This last year has been so different.
The first special day was our 10 year anniversary in August. I did not get out of bed all day and I never stopped crying for 2 days. My 40th birthday was lots of fun and filled with great friends but there was that emptiness of not having that special someone by my side, celebrating my life. Thanksgiving and Christmas were horrid. In divorce, the public has a common misconception: they believe divorce is an option (whether you were for it or not) and they tend to not realize the emptiness and loneliness that divorce leaves on a soul. In my circumstance, once the holidays were over, I received many phone calls asking about my holidays. Once they discovered I was alone all day, each day, they gave a heart-felt apology and the common statement “Oh, I just assumed you’d be with your family for the holidays or I would have asked you over!” was offered. What they fail to realize, I lost my entire family in one short year. My two sons are 22 and 21 and both left for Air Force Basic Training in Jan and May respectively. My youngest son is in GA, 9 hours away and though my oldest son is based here in NC, the military rotates holidays. That are not going to always have holidays off and even if they do, they may not have the time available to make it home. My daughter moved out in November, is enjoying her life as an 18-year-old and honestly has no interest in holidays with mom. Need I remind anyone, in 21 short days, I will be officially divorced.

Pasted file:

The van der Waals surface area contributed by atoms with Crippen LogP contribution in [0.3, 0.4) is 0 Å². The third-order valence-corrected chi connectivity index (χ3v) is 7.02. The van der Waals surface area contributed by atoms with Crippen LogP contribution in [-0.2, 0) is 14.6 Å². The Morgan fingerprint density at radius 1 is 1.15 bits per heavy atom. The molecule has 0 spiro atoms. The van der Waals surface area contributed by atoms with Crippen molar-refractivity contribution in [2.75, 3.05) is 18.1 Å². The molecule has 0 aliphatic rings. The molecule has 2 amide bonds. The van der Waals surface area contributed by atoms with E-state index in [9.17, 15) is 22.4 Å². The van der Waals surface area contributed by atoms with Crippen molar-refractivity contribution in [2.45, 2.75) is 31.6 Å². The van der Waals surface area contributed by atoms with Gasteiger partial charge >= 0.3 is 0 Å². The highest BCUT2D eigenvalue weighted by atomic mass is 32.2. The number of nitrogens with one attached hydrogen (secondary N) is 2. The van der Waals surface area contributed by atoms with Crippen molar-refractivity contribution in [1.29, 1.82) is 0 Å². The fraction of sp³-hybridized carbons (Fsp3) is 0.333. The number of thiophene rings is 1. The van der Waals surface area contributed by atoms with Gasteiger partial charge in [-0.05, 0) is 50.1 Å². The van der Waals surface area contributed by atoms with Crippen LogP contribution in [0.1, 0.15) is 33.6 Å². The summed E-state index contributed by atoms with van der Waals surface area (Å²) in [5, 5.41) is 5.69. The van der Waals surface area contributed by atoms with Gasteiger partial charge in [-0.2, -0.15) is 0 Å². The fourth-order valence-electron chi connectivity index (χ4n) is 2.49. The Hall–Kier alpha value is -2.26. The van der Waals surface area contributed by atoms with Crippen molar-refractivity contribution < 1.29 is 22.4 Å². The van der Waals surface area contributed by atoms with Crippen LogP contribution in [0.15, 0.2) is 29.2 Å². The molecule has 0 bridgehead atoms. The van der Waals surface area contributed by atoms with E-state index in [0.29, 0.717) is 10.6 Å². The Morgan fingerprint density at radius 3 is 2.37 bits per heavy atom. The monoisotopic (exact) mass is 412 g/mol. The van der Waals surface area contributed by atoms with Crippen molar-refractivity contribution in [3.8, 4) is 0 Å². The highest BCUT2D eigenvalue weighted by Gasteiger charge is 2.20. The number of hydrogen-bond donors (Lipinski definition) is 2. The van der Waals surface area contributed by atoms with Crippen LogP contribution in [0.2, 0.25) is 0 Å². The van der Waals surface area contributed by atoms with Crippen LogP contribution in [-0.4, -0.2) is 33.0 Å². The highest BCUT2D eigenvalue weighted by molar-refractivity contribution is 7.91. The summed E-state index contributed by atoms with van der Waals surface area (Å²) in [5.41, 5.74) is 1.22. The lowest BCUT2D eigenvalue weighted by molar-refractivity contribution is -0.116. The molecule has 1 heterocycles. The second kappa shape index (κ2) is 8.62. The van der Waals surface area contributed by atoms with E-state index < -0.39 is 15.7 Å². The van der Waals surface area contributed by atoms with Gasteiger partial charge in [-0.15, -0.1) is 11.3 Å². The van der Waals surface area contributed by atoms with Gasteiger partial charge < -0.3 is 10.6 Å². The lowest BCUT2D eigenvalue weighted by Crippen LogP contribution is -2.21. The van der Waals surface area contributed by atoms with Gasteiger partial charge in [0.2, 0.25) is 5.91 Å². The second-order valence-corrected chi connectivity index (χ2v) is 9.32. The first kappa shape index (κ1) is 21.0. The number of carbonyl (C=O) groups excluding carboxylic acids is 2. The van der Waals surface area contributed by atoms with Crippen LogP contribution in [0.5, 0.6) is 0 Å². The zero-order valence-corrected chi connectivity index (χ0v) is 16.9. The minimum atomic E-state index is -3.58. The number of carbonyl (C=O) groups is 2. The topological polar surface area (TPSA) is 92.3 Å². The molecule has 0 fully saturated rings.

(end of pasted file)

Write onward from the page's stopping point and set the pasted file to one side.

Christmas 2011 was filled with the sounds of my three children running down the stairs in anticipation of what was under the tree, the smells of turkey and gravy simmering in the oven, the sight of ripped Christmas paper all over the living room, my husband spread out on the couch snoring and the overwhelming amount of dirty dishes in the sink. That was the last holiday we were together and I am beginning to believe, it will be the last holiday I ever really want to remember.
Thanksgiving, Christmas, New Years and now Easter: there are no sounds of children in my condo, there is no smell of ham or turkey wafting through my home: there are no colored eggs, purple peeps, or chocolate bunnies in sight. I woke this morning, wanting to attend the sunrise service, but simply could not muster the energy to drive there alone, sing alone and celebrate alone. I knew it would only make me cry.
I joined a web based divorce support group that sends daily divorce care emails. In the email I receieved today, the topic was loneliness and isolation. The email encouraged you to force yourself out your front door, join in some public activity and fight your way through the loneliness. Honestly, I don’t have the strength. More than anything, I want to be driving to church in my easter green dress, hearing my kids whine about being up so early. I want to return home, rush to change, make sure all the food is warmed and the table set. I want to watch my sons tear into the ham like they are starving, fight my daughter for the last boiled egg and feel upset when everyone is too full to eat the dessert I spent two hours making.
My heart misses those days! I don’t think they will ever be the same!